On March 1, business leaders sent a list of pre-budget recommendations to the Canadian government, calling for a focus on long-term growth and job creation.
The Business Council of Canada’s open letter to Deputy Prime Minister Chrystia Freeland outlined seven key recommendations to promote economic recovery. Among these recommendations, the author, Goldy Hyder, touted the importance of facilitating immigration for skilled foreign workers.
Hyder wrote: “We need to cultivate and enhance our human capital by developing a more agile and adaptable workforce, doing more to help young Canadians build rewarding careers, and enhancing our immigration system to make our country an even more powerful magnet for international talent.”
The letter also called on the federal government to remove barriers to labour market integration. Specifically, they draw attention to foreign credential recognition, which prevents some skilled workers from working in their fields. An example of this could be a doctor who drives taxi instead of practicing medicine.
In addition, the letter reiterates how low-wage, immigrant, and racialized workers have been disproportionately affected by the pandemic. Hyder notes that many of these recently displaced workers will need to be retrained in order to return to work.
“The federal government should work with employers, provinces and territories to develop a comprehensive skills agenda that prepares displaced workers for new careers in sectors where talent is in high demand,” Hyder said in the letter, calling for training initiatives that are “business-led and results-driven.” He specifically touted the models of Palette, a not-for-profit that offers training in sales and cybersecurity, and the Business and Higher Education Roundtable, which offers work-integrated learning.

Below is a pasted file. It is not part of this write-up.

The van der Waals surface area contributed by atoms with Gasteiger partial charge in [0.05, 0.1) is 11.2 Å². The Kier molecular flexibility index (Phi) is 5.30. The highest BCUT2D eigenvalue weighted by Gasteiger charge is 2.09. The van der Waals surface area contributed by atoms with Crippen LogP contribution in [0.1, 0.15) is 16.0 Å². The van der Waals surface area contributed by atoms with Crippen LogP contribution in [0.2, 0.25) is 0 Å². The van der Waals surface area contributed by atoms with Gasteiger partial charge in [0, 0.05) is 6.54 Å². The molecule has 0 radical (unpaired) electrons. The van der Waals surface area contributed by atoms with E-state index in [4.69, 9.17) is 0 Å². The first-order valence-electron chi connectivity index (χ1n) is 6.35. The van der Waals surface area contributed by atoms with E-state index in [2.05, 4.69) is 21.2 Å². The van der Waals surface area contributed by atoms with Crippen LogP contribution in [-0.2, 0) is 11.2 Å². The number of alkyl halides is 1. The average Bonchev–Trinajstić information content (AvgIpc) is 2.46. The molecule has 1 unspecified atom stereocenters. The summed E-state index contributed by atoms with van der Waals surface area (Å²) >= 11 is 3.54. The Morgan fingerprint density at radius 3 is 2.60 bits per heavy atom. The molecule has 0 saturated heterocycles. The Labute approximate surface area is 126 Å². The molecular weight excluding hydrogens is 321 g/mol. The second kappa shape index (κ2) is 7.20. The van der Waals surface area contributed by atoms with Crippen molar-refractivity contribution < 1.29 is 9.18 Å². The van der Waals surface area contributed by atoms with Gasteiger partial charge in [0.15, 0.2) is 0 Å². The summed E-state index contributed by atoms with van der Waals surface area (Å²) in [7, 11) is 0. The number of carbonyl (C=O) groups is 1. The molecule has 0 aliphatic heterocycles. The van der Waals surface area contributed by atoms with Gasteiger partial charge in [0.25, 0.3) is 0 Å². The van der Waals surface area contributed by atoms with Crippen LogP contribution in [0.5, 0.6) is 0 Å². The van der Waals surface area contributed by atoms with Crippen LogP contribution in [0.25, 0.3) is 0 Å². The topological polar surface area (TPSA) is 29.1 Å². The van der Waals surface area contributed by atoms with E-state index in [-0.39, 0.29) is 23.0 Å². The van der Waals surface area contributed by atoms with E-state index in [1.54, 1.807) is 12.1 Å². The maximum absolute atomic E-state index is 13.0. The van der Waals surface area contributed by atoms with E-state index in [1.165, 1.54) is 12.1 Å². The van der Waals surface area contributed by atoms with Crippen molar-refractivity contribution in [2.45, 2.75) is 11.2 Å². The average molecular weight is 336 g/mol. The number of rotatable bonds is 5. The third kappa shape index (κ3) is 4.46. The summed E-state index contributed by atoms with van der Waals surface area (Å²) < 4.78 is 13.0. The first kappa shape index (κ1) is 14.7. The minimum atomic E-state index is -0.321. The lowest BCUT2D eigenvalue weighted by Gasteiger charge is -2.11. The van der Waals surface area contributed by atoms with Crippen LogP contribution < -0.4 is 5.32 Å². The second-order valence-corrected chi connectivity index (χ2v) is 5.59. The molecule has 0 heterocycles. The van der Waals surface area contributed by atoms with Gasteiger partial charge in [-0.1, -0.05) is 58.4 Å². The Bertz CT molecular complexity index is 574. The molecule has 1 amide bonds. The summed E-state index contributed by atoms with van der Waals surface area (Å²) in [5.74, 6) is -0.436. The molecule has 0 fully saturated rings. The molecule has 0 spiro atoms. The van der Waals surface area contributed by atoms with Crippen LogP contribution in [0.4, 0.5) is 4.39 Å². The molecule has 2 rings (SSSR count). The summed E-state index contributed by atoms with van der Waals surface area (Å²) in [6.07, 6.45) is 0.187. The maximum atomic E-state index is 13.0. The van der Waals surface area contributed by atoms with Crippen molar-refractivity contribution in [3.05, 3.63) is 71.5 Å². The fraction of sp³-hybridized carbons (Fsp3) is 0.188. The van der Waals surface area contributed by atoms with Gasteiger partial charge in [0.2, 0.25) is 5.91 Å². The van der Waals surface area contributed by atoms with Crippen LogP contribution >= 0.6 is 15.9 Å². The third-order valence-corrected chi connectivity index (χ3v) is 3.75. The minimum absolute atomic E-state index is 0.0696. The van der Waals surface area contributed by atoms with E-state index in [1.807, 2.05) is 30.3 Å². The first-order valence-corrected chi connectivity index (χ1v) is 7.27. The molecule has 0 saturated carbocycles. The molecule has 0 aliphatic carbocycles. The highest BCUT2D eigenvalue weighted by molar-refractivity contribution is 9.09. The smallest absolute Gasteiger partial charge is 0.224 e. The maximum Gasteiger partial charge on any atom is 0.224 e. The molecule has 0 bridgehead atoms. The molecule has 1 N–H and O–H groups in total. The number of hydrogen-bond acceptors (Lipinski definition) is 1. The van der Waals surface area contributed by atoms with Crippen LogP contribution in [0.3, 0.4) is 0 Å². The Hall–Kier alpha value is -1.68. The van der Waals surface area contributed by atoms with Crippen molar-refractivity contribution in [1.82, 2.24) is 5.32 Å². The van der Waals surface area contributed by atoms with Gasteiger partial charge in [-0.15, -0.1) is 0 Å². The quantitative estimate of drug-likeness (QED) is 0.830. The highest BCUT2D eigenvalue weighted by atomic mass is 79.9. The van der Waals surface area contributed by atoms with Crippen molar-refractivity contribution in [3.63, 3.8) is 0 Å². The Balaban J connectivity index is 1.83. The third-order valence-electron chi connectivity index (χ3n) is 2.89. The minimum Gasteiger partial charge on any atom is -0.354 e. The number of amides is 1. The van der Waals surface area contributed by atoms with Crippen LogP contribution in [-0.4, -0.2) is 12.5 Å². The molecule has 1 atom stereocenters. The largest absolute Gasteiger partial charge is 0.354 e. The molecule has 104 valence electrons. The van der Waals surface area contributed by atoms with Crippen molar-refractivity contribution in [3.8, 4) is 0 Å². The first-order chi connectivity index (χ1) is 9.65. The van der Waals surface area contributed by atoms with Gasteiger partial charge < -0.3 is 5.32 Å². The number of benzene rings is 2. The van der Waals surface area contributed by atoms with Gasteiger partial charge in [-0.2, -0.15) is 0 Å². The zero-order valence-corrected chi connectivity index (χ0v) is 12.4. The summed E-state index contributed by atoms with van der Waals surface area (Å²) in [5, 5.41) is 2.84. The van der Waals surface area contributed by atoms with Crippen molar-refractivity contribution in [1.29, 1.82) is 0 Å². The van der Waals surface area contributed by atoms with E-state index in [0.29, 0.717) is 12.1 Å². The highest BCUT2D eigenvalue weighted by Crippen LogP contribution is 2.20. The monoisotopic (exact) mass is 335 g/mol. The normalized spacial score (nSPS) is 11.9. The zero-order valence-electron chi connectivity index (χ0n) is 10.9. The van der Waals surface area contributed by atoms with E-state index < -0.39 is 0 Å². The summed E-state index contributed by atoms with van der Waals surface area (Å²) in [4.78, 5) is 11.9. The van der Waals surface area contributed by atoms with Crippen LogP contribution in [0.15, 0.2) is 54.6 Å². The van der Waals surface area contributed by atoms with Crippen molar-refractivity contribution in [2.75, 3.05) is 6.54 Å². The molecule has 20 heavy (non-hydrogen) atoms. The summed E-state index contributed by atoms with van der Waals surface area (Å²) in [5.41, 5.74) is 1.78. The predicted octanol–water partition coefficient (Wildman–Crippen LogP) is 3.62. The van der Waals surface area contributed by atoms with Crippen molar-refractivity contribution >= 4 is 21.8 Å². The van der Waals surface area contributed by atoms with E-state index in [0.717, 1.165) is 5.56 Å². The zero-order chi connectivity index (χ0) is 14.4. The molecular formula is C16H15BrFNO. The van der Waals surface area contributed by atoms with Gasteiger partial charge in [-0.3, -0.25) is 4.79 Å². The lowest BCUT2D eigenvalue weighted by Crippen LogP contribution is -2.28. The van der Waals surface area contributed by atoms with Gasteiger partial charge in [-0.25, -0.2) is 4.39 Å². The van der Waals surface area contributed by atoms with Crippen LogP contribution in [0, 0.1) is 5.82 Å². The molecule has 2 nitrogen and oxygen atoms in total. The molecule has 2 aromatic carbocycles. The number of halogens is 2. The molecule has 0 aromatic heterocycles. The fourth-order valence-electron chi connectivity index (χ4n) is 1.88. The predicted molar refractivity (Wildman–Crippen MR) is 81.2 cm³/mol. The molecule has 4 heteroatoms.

Earlier this year, Canada opened up to pre-budget public consultations for three weeks. Canadians were able to tell the government what they would like to see prioritized in the new budget.
The federal government has not tabled a budget since March, 2019. The former finance minister, Bill Morneau, was set to table the new budget in March, 2020, but it was put off due to the sudden set-back in Canada’s economic situation during the coronavirus outbreak.
When Freeland launched the consultations in January, she did not talk about how Canada would approach the budget, but she did tell reporters that the focus on Canada’s economic recovery would be around “jobs, jobs, jobs, and growth.”
In the fall, the Liberal government committed to investing $15 million in 2021 and 2022 to scale up and expand existing supports for the labour market integration of skilled newcomers with a focus on in-demand sectors, such as health, IT, and skilled trades. In July, Canada allotted $72.1 million to the federal immigration department to modernize their processing system away from paper-based applications.
Katherine Cuplinskas, a spokesperson for Freeland, cited these figures in response to the business council’s recommendations on immigration.
“Attracting talented workers from around the world is an essential part of growing our economy and supporting Canada’s recovery from the COVID-19 recession,” Cuplinskas told CIC News. “Canada will continue to welcome newcomers with skills to help grow our economy.”
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